The Work

December 13, 2010 4:12 PM

Dewey Steps In to Help Dell Land Data Storage Provider for $960 Million

Posted by Julie Triedman

Dell Inc. will acquire Eden Prairie, Minn.-based data storage provider Compellent Technologies for $960 million in cash, the company announced early Monday. The deal represents a critical second act for Dell, which lost a fierce bidding war over a larger data storage company, 3Par, in early September to Hewlett-Packard Co. Dell currently is the fifth-largest data storage provider worldwide, by revenues, behind EMC, IBM, NetApp, and HP, according to IDC Worldwide Disk Storage Systems Quarterly Tracker.

Dell, HP, and International Business Machines have all recently been working to build out their storage system capabilities in an attempt to position themselves as "one-stop shops," according to Reuters.

In a coup for Dewey & LeBoeuf, Dell tapped Silicon Valley M&A partner Richard Climan to head the deals team. Climan was assisted by New York M&A partner Lorenzo Borgogni and Silicon Valley managing partner Eric Reifschneider. Borgogni moved to the firm's Silicon Valley office to assist on the deal, Climan says. Dell also looked to senior corporate counsel Scott Depta for deal advice.

Dewey's, and Climan's, representation of Dell is recent. The firm did not work with Dell on its failed 3Par bid--Debevoise & Plimpton handled that, as we've previously reported. Climan first represented Dell in February on the company's acquisition of Kace Networks, a privately held systems management appliance maker. (The value and terms of that deal were not disclosed.) Vinson & Elkin handled Dell's last big public company acquisition, the $3.9 billion acquisition of Perot Systems in 2009, as we reported at the time.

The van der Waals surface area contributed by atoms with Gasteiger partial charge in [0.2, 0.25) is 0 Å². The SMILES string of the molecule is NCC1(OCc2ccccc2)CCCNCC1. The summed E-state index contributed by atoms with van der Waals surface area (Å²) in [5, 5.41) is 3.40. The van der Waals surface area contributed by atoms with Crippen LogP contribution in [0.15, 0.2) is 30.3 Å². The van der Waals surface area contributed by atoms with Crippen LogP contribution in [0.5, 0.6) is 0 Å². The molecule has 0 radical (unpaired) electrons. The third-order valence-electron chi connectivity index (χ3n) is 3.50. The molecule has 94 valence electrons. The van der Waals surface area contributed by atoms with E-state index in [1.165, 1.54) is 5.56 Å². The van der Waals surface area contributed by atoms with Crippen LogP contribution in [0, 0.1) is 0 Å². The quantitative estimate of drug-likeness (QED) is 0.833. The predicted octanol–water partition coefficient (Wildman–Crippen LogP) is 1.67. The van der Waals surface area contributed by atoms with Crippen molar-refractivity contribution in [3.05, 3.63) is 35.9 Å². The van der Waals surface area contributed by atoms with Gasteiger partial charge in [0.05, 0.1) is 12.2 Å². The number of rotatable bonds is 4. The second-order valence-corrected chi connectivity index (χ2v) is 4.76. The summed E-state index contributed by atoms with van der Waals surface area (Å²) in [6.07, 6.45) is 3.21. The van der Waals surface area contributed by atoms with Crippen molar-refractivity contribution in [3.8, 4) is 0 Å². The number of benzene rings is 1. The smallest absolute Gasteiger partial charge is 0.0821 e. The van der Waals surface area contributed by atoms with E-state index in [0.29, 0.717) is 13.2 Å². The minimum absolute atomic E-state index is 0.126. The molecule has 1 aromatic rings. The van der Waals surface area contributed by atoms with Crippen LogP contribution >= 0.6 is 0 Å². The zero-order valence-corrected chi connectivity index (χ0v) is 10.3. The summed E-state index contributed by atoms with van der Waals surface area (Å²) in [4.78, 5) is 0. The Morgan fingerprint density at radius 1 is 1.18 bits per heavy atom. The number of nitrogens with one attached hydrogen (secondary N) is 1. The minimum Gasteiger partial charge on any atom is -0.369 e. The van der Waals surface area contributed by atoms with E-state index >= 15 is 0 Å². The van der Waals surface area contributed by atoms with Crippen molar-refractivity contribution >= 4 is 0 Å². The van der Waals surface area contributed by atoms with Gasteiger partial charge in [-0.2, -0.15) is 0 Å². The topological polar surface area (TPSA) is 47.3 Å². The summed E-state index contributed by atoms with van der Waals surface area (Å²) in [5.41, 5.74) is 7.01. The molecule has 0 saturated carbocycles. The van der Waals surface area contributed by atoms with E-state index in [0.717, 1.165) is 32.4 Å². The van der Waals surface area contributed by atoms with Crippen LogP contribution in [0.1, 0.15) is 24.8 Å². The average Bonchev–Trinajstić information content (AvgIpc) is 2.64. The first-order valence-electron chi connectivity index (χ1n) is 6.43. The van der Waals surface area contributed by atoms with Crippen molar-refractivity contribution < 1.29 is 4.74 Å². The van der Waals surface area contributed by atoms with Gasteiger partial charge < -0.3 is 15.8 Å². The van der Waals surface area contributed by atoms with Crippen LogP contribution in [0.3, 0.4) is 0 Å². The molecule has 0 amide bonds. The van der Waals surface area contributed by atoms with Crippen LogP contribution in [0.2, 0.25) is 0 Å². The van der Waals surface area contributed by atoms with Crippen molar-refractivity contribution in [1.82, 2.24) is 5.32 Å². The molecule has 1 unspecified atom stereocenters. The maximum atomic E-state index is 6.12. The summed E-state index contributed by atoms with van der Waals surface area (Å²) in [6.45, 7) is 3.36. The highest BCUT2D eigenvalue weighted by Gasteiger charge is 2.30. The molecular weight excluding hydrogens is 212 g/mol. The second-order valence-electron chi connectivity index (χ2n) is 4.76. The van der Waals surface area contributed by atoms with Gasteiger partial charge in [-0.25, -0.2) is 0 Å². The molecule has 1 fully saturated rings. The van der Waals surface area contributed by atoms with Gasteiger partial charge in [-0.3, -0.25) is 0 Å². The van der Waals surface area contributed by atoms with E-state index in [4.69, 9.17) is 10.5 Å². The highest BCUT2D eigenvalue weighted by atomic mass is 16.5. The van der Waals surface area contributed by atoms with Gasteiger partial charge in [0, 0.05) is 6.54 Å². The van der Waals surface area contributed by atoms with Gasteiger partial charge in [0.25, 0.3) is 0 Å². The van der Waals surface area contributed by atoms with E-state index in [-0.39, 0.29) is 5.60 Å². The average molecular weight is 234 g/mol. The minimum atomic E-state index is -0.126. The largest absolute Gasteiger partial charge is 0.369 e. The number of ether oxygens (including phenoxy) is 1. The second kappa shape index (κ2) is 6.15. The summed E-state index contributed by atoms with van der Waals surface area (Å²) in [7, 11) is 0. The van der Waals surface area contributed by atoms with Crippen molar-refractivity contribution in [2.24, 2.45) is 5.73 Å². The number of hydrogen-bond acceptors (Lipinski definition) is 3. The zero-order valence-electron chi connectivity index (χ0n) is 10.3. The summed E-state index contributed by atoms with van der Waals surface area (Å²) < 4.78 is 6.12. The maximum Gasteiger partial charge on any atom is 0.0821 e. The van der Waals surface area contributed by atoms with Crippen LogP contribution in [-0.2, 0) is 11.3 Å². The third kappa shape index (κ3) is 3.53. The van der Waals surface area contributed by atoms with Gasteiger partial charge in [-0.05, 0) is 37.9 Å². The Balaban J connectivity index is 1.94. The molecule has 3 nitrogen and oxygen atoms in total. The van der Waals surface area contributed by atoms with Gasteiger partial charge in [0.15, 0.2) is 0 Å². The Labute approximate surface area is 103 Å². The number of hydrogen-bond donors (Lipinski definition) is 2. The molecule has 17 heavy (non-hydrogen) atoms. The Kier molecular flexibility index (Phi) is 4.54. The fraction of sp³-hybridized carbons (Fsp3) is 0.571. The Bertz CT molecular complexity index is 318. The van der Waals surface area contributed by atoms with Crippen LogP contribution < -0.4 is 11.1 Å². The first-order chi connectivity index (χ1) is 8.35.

Climan, who has been involved in some of Silicon Valley's largest tech deals in the past two decades, was head of Cooley's M&A practice until July 2008, when he made big news with his move to head up the M&A practice at Dewey.

Negotiating across the table from Climan was his former partner and colleague, Barbara Borden (his replacement as head of M&A at Cooley). Borden, who is based in San Diego, was assisted by: corporate partner Nicole Brookshire, business partner Mark Tanoury, M&A partner David Lipkin, and special counsel Rama Padmanabhan in the business department; tax partner Mark Winfeld-Hanson; compensation and benefits partner Wendy David; IP partner Adam Ruttenberg; and antitrust partner Howard Morse.

Compellent also tapped Delaware counsel Mark Morton at Potter Anderson & Corroon, according to Borden. The company does not have in-house counsel.

News of an agreement was expected since Dell and Compellent had issued a statement, on December 9,  that they were in advanced discussions. That announcement, noting that Dell was considering valuing Compellent at $27.50 a share, came amid leaks about a potential combination, and puzzled many market watchers. In the weeks prior to the deal, Compellent's share price had surged by 46 percent on rumors of a Dell deal. The share price ultimately agreed to is $27.75.

Dealmakers and M&A observers call such a deal a "take-under"-- the final offering price was less than the share price last Wednesday, $33.65. Such reverse share price differentials are exceedingly rare, say M&A lawyers.

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